Here is a graph illustrating how drastically differential backup occupies space. The model for the graph is a 2-TB VM with daily changes of 5% of its size (approximately 100 GB per day). In just a week, the backup size will be twice as big as the source VM. At the same time, the forever-incremental backup will reach this point only in three weeks.

Incremental vs differential backup – disk space consumption

This leads to the fact that differential backup requires a periodical full backup, as it can occupy the whole backup repository in a matter of days. On some busy days, for example, when there’s a major OS or software update arrives, a differential backup may just fail because there is not enough space. Thus, the incremental backup is a winner in all three categories.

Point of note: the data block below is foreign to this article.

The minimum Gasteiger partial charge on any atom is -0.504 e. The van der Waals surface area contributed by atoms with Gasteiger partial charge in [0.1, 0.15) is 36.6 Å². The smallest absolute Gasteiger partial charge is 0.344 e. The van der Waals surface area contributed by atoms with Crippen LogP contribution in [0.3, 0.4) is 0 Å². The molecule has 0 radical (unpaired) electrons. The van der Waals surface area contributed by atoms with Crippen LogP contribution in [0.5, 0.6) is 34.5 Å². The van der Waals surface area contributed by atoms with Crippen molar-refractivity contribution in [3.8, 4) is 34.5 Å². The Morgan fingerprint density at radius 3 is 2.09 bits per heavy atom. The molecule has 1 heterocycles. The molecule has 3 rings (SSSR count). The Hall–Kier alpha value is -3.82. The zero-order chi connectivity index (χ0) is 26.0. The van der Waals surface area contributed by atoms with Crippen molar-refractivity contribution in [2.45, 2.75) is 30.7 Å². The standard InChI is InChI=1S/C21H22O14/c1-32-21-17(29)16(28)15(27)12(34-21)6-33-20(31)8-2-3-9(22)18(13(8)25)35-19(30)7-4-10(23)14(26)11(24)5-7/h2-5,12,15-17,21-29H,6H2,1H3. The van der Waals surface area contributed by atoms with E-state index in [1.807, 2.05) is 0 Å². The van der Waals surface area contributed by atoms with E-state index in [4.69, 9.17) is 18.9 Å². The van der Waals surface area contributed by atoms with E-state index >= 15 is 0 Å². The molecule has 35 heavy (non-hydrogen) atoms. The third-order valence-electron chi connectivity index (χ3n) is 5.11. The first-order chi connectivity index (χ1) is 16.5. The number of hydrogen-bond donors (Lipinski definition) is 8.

In the incremental vs differential backup comparison, the incremental backup has the upper hand due to its universality, fast backup speed and storage space savings. However, you can use the differential backup in some exceptional scenarios when the interval between full backups is not long and to have fewer dependencies between backups. A full backup is a point to start for both backup types.

NAKIVO Backup & Replication is the universal data protection solution that supports the forever-incremental backup and periodic full with incremental backup.

Download the Free Edition of the NAKIVO solution for reliable and fast backups and recoveries for different IT infrastructures.